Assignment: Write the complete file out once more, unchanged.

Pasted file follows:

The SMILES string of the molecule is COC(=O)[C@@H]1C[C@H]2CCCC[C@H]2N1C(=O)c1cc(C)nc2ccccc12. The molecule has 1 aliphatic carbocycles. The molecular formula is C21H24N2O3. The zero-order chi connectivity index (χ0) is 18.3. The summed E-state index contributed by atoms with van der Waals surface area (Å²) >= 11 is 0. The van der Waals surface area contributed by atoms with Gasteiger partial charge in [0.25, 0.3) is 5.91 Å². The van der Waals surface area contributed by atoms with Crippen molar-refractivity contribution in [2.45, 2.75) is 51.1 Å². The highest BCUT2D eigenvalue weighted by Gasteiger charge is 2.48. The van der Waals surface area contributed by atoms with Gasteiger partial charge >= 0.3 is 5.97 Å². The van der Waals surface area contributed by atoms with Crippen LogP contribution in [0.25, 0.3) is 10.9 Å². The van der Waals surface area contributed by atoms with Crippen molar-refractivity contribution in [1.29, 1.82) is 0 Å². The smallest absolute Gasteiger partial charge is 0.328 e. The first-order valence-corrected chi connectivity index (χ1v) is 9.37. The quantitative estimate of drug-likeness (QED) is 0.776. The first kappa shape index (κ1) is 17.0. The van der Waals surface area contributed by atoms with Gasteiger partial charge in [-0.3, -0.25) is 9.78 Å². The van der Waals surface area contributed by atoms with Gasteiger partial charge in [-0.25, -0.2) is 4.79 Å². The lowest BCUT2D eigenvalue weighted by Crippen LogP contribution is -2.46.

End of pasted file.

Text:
The SMILES string of the molecule is COC(=O)[C@@H]1C[C@H]2CCCC[C@H]2N1C(=O)c1cc(C)nc2ccccc12. The molecule has 1 aliphatic carbocycles. The molecular formula is C21H24N2O3. The zero-order chi connectivity index (χ0) is 18.3. The summed E-state index contributed by atoms with van der Waals surface area (Å²) >= 11 is 0. The van der Waals surface area contributed by atoms with Gasteiger partial charge in [0.25, 0.3) is 5.91 Å². The van der Waals surface area contributed by atoms with Crippen molar-refractivity contribution in [2.45, 2.75) is 51.1 Å². The highest BCUT2D eigenvalue weighted by Gasteiger charge is 2.48. The van der Waals surface area contributed by atoms with Gasteiger partial charge >= 0.3 is 5.97 Å². The van der Waals surface area contributed by atoms with Crippen LogP contribution in [0.25, 0.3) is 10.9 Å². The van der Waals surface area contributed by atoms with Crippen molar-refractivity contribution in [1.29, 1.82) is 0 Å². The smallest absolute Gasteiger partial charge is 0.328 e. The first-order valence-corrected chi connectivity index (χ1v) is 9.37. The quantitative estimate of drug-likeness (QED) is 0.776. The first kappa shape index (κ1) is 17.0. The van der Waals surface area contributed by atoms with Gasteiger partial charge in [-0.3, -0.25) is 9.78 Å². The van der Waals surface area contributed by atoms with Gasteiger partial charge in [-0.25, -0.2) is 4.79 Å². The lowest BCUT2D eigenvalue weighted by Crippen LogP contribution is -2.46.